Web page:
COMMUNITY • BY MORGAN FECTO
Hurricane Sandy destroyed homes, businesses, and left many families to struggle in its aftermath. But surprisingly, it gave something to a young Takoma Park boy: a desire to help others.
“Everything is a learning process,” said Ellen Zavian, the mother of seven-year-old Takoma Park Elementary School student Justus Swan. “Everything can be turned into a lesson.” A lesson of charity came out of the storm once Zavian and her son decided to organize a school fundraiser with TPES for Belmar Elementary School in the coastal town of Belmar, N.J.
“It made me feel happy that I was helping others and that my whole school supported it,” said Swan to his mother about the fundraiser for BES.
After watching the storm devastate Belmar, where Swan once played and rode his bike at his family’s summer house, he was overwhelmed with sadness, said Zavian.
“They were all gone,” said Zavian of the Belmar playgrounds and bridges that her son loved. “And he started to cry.”
In an effort to make something positive out of the tragedy, the mother and son duo asked TPES to donate their spare coins to BES, whose students were impacted by the storm.
“Every kid has a coin- whether they pick it up on the street or whatever,” said Zavian.
Zavian and her son made a short video asking his peers to help out, which played on their morning announcements, said Zavian. Some kids donated spare change and others hosted nail polish parties to get money for BES, and their efforts raised $350 for BES, said Zavian.
“This is one example of the empathy and warm feeling that we’ve felt from around the country,” said BES Principal and Superintendent David Hallman. Of BES’s 575 students, five percent are still displaced from their homes due to Sandy, said Hallman.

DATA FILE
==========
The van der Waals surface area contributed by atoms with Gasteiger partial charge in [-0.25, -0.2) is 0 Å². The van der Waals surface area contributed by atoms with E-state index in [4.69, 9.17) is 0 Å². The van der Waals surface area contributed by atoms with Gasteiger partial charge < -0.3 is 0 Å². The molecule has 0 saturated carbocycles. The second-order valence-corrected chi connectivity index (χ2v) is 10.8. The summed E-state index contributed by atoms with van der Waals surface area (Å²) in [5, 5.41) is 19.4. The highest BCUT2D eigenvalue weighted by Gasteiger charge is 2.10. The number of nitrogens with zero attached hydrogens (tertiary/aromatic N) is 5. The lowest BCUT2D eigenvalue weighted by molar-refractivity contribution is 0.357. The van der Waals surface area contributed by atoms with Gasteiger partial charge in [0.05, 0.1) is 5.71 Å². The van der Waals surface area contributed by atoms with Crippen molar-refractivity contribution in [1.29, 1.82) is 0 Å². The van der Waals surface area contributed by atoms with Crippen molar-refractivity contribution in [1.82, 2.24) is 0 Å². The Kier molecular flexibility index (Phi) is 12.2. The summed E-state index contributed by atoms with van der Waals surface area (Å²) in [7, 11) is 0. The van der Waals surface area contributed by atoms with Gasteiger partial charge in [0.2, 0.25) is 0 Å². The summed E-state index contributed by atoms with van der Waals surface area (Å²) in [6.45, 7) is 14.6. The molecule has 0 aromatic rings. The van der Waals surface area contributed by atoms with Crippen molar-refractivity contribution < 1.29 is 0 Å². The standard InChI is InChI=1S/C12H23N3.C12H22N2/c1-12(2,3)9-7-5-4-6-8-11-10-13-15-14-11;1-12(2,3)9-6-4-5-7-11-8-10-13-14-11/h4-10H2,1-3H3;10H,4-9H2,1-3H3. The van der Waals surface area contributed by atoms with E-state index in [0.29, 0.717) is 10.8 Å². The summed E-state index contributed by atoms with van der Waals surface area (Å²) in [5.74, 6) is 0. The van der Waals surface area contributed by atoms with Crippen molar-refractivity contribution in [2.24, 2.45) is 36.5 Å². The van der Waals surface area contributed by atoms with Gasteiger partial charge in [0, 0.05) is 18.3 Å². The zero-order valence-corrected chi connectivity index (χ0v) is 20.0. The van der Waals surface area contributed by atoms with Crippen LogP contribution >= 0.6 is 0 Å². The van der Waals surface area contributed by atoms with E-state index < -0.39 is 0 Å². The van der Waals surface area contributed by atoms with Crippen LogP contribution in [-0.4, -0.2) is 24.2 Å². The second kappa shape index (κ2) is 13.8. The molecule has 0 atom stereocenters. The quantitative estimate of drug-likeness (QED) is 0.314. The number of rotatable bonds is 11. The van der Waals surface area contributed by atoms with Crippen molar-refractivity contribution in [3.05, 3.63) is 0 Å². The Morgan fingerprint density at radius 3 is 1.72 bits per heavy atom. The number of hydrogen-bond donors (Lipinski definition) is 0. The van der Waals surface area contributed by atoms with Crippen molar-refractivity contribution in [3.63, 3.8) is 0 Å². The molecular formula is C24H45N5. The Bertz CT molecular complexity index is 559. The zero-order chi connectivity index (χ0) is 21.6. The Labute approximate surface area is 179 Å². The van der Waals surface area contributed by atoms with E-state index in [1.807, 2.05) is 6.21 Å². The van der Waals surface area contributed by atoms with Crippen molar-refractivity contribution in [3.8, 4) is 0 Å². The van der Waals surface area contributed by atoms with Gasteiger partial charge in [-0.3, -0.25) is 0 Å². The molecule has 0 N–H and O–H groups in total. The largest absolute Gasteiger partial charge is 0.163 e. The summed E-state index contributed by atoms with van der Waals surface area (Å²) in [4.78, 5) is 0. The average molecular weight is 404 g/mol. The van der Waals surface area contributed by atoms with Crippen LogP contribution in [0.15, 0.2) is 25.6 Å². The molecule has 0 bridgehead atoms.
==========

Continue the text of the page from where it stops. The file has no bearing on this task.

Swan’s first grade class also made postcards of hope for BES students, and received letters back from the appreciative kids.
“We wanted to make this about positive feelings,” said Zavian
The children asked questions, drew pictures, and shared their interests in their postcards, exuding happy thoughts rather than feelings of pity, said Zavian.
“It got the kids to think beyond themselves, and in this day and age that is not an easy task,” said Zavian. “We want to educate our youth that there is always somebody worse off.”
The fundraising efforts lasted for a month and ended by late December, said Zavian, and then she and her son brought the check to BES. Hallman said that the donation will be used to promote happiness with BES students by funding assemblies and a beach celebration as soon as the Belmar boardwalk is repaired. He said that in these difficult times it will be good for the students to laugh and have fun.
The act of kindness connected the students in different states, and also rallied TPES toward the common goal of helping others, said Zavian.
“TPES is special because of how the staff, parents and students work together to make our school a success,” said Principal Zadia Gadsden. “A good humanitarian effort for our children.”
Through the group effort, TPES students learned that kindness is not a special circumstance, but something to live by every day, said Zavian.
For her son especially, it was a true lesson in what a single person can do with an idea, said Zavian.
“Even for someone who’s seven, this will be a moment that he will never forget,” said Zavian.